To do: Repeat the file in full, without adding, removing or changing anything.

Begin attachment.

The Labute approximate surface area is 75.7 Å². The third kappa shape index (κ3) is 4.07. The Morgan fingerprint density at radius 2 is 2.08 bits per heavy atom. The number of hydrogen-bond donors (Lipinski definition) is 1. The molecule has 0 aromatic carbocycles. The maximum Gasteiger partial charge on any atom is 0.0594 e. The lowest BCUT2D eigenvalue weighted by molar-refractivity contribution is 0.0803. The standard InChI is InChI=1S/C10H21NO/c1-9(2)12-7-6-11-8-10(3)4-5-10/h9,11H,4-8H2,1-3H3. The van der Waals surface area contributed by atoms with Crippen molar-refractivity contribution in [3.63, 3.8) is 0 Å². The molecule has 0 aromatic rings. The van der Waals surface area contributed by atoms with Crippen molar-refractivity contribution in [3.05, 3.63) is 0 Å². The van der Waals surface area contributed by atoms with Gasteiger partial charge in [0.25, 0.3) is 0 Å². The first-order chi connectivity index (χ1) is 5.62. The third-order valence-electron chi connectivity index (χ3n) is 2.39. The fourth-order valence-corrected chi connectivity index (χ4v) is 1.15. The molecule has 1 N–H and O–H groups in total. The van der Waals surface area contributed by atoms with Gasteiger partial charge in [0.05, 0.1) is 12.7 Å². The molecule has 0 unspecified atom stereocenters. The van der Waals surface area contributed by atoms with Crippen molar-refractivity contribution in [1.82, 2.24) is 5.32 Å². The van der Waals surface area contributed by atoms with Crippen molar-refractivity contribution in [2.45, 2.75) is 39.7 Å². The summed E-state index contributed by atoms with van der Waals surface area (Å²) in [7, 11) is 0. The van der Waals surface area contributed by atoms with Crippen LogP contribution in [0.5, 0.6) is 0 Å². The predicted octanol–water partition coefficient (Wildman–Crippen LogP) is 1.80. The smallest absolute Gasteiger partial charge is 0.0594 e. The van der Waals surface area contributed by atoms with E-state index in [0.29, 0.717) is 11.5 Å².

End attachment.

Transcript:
The Labute approximate surface area is 75.7 Å². The third kappa shape index (κ3) is 4.07. The Morgan fingerprint density at radius 2 is 2.08 bits per heavy atom. The number of hydrogen-bond donors (Lipinski definition) is 1. The molecule has 0 aromatic carbocycles. The maximum Gasteiger partial charge on any atom is 0.0594 e. The lowest BCUT2D eigenvalue weighted by molar-refractivity contribution is 0.0803. The standard InChI is InChI=1S/C10H21NO/c1-9(2)12-7-6-11-8-10(3)4-5-10/h9,11H,4-8H2,1-3H3. The van der Waals surface area contributed by atoms with Crippen molar-refractivity contribution in [3.63, 3.8) is 0 Å². The molecule has 0 aromatic rings. The van der Waals surface area contributed by atoms with Crippen molar-refractivity contribution in [3.05, 3.63) is 0 Å². The van der Waals surface area contributed by atoms with Gasteiger partial charge in [0.25, 0.3) is 0 Å². The first-order chi connectivity index (χ1) is 5.62. The third-order valence-electron chi connectivity index (χ3n) is 2.39. The fourth-order valence-corrected chi connectivity index (χ4v) is 1.15. The molecule has 1 N–H and O–H groups in total. The van der Waals surface area contributed by atoms with Gasteiger partial charge in [0.05, 0.1) is 12.7 Å². The molecule has 0 unspecified atom stereocenters. The van der Waals surface area contributed by atoms with Crippen molar-refractivity contribution in [1.82, 2.24) is 5.32 Å². The van der Waals surface area contributed by atoms with Crippen molar-refractivity contribution in [2.45, 2.75) is 39.7 Å². The summed E-state index contributed by atoms with van der Waals surface area (Å²) in [7, 11) is 0. The van der Waals surface area contributed by atoms with Crippen LogP contribution in [0.5, 0.6) is 0 Å². The predicted octanol–water partition coefficient (Wildman–Crippen LogP) is 1.80. The smallest absolute Gasteiger partial charge is 0.0594 e. The van der Waals surface area contributed by atoms with E-state index in [0.29, 0.717) is 11.5 Å².